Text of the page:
BlackBerry boss optimistic
SAN JOSE, Calif. – Research In Motion CEO Thorsten Heins is promising to restore the BlackBerry phone’s stature as a trailblazing device even as many investors fret about its potential demise.
Heins took the stage Tuesday at a conference for mobile applications developers to rally support for the upcoming release of BlackBerry 10, a new operating system that Research In Motion Ltd. is touting as its salvation after years of blundering wiped out some $80 billion in shareholder wealth.
With BlackBerry 10 still four to six months away from hitting the market, Tuesday’s gathering in San Jose, Calif., felt more like a revival meeting than a product preview. RIM, which is based in Canada, has been laying off thousands of workers to offset mounting losses after being outmaneuvered by iPhone maker Apple Inc. and other phone-makers relying on Google Inc.’s Android software.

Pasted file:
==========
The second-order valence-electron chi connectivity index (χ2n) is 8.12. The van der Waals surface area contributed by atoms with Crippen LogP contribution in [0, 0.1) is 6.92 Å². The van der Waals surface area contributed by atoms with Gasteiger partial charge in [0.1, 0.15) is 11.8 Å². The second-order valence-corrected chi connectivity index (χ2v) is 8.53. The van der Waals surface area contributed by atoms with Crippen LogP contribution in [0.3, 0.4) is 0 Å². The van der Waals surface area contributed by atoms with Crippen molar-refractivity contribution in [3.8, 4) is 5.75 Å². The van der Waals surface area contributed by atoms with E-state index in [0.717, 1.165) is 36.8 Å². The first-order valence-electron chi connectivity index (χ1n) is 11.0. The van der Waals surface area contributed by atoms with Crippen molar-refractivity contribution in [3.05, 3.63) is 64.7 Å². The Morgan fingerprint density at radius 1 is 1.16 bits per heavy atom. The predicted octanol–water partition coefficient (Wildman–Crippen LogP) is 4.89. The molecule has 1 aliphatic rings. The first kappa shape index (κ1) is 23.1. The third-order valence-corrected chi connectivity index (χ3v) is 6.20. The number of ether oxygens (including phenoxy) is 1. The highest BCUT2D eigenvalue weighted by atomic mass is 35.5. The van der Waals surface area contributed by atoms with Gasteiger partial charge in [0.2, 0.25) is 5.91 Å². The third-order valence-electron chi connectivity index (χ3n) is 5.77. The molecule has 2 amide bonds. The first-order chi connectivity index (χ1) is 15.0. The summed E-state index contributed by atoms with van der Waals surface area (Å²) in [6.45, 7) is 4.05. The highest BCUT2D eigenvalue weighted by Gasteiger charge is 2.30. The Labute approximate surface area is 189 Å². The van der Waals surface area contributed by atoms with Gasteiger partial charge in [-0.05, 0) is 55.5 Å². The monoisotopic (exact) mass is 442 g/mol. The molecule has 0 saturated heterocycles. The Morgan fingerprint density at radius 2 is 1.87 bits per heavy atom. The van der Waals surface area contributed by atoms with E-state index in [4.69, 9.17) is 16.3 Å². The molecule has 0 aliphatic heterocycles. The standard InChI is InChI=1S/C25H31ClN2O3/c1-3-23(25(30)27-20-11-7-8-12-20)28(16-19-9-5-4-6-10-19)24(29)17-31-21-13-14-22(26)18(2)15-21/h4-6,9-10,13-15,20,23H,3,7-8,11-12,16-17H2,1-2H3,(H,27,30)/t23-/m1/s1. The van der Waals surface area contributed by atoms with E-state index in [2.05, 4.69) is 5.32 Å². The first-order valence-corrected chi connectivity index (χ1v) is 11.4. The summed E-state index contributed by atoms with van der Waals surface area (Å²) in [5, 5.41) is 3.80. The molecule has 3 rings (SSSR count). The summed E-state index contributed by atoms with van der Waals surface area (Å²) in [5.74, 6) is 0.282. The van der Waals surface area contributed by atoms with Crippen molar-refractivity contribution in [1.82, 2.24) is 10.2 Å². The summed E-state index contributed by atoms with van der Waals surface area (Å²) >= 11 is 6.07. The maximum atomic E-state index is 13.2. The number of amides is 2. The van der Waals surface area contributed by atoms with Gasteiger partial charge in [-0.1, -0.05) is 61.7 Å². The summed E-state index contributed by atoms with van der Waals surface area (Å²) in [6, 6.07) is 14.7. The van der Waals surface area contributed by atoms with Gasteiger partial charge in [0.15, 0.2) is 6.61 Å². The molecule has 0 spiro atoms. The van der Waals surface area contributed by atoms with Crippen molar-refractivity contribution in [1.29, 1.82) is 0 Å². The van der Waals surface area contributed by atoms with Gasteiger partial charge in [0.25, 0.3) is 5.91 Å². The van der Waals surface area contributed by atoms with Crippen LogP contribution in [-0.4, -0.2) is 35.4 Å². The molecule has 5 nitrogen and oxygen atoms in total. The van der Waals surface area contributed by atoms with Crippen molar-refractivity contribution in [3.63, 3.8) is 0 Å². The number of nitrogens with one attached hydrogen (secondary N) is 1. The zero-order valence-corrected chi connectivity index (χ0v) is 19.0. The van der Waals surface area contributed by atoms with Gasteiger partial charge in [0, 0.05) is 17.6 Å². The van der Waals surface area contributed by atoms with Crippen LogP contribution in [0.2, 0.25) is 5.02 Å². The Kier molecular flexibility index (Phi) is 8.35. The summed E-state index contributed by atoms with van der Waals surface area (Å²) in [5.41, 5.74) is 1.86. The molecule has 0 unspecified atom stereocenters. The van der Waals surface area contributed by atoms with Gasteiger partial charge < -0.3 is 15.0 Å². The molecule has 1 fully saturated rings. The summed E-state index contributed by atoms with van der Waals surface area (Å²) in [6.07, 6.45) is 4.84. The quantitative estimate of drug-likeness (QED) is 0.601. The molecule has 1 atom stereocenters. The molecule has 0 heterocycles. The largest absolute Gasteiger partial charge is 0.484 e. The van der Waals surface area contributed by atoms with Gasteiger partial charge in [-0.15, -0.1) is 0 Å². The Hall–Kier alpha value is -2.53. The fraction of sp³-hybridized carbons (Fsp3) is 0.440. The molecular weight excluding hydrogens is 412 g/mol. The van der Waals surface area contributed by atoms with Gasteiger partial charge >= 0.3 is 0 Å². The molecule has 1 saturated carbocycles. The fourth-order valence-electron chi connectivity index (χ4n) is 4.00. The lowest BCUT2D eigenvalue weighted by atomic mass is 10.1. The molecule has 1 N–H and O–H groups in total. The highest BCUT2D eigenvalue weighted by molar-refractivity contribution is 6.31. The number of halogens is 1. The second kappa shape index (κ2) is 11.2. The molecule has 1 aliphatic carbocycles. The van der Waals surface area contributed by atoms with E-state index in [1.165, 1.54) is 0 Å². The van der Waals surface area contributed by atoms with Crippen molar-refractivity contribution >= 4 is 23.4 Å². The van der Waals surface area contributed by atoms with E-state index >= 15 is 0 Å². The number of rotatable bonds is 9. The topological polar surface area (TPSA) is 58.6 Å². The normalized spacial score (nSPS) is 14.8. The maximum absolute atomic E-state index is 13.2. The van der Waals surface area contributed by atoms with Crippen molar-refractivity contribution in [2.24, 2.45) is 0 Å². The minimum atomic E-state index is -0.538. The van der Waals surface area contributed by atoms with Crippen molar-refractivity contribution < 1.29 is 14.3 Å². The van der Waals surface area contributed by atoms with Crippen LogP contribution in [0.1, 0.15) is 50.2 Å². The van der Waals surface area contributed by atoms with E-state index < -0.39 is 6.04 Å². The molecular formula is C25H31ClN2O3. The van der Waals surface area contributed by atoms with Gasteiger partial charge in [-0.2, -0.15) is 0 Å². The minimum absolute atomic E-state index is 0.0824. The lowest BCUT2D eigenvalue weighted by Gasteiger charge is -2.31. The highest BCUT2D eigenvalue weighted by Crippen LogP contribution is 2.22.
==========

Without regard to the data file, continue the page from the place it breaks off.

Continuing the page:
“We recognize the need for change,” said Heins. “There is a new energy and a lot of fighting spirit at RIM.”
RIM aimed its message of hope and resilience at an audience of app developers because those programmers hold one of the biggest keys to its future. The success of the iPhone has proved that a broad selection of apps that make smartphones more fun and convenient can help drive sales of the devices.
One of the BlackBerry’s biggest shortcomings has been its relatively small inventory of apps. RIM says BlackBerry has about 105,000 apps, which pales next to the more than 700,000 apps in Apple’s iTunes store. Google’s Play store is stocked with more than 600,000 apps.
RIM is wooing app developers by offering them more tools to work with on BlackBerry 10 and offering financial incentives to persuade them they will make money on the new platform. The company told developers Tuesday that they can start submitting BlackBerry 10 apps for approval on Oct. 10. The new system already plans to feature built-in apps from four popular digital networking services —Facebook, Twitter, LinkedIn and Foursquare.
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